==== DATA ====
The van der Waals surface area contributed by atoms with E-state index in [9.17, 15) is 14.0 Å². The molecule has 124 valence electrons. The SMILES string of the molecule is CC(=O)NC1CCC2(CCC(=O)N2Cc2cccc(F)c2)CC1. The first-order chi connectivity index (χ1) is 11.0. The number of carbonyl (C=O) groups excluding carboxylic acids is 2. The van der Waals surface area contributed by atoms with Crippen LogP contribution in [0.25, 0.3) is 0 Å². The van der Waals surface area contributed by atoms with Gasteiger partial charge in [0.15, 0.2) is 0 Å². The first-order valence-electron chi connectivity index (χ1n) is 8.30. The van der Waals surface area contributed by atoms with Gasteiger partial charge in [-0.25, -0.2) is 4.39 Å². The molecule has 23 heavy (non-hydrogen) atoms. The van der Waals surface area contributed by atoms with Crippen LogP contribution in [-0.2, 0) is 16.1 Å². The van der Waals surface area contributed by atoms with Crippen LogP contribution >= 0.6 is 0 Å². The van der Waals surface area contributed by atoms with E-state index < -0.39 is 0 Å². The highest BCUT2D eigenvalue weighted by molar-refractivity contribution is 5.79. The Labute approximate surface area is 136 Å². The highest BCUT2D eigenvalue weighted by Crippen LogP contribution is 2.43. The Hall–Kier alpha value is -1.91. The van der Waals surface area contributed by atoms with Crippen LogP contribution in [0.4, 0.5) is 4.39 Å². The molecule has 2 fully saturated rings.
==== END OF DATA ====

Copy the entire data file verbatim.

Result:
The van der Waals surface area contributed by atoms with E-state index in [9.17, 15) is 14.0 Å². The molecule has 124 valence electrons. The SMILES string of the molecule is CC(=O)NC1CCC2(CCC(=O)N2Cc2cccc(F)c2)CC1. The first-order chi connectivity index (χ1) is 11.0. The number of carbonyl (C=O) groups excluding carboxylic acids is 2. The van der Waals surface area contributed by atoms with Crippen LogP contribution in [0.25, 0.3) is 0 Å². The van der Waals surface area contributed by atoms with Gasteiger partial charge in [0.15, 0.2) is 0 Å². The first-order valence-electron chi connectivity index (χ1n) is 8.30. The van der Waals surface area contributed by atoms with Gasteiger partial charge in [-0.25, -0.2) is 4.39 Å². The molecule has 23 heavy (non-hydrogen) atoms. The van der Waals surface area contributed by atoms with Crippen LogP contribution in [-0.2, 0) is 16.1 Å². The van der Waals surface area contributed by atoms with Crippen LogP contribution >= 0.6 is 0 Å². The van der Waals surface area contributed by atoms with E-state index < -0.39 is 0 Å². The highest BCUT2D eigenvalue weighted by molar-refractivity contribution is 5.79. The Labute approximate surface area is 136 Å². The highest BCUT2D eigenvalue weighted by Crippen LogP contribution is 2.43. The Hall–Kier alpha value is -1.91. The van der Waals surface area contributed by atoms with Crippen LogP contribution in [0.4, 0.5) is 4.39 Å². The molecule has 2 fully saturated rings.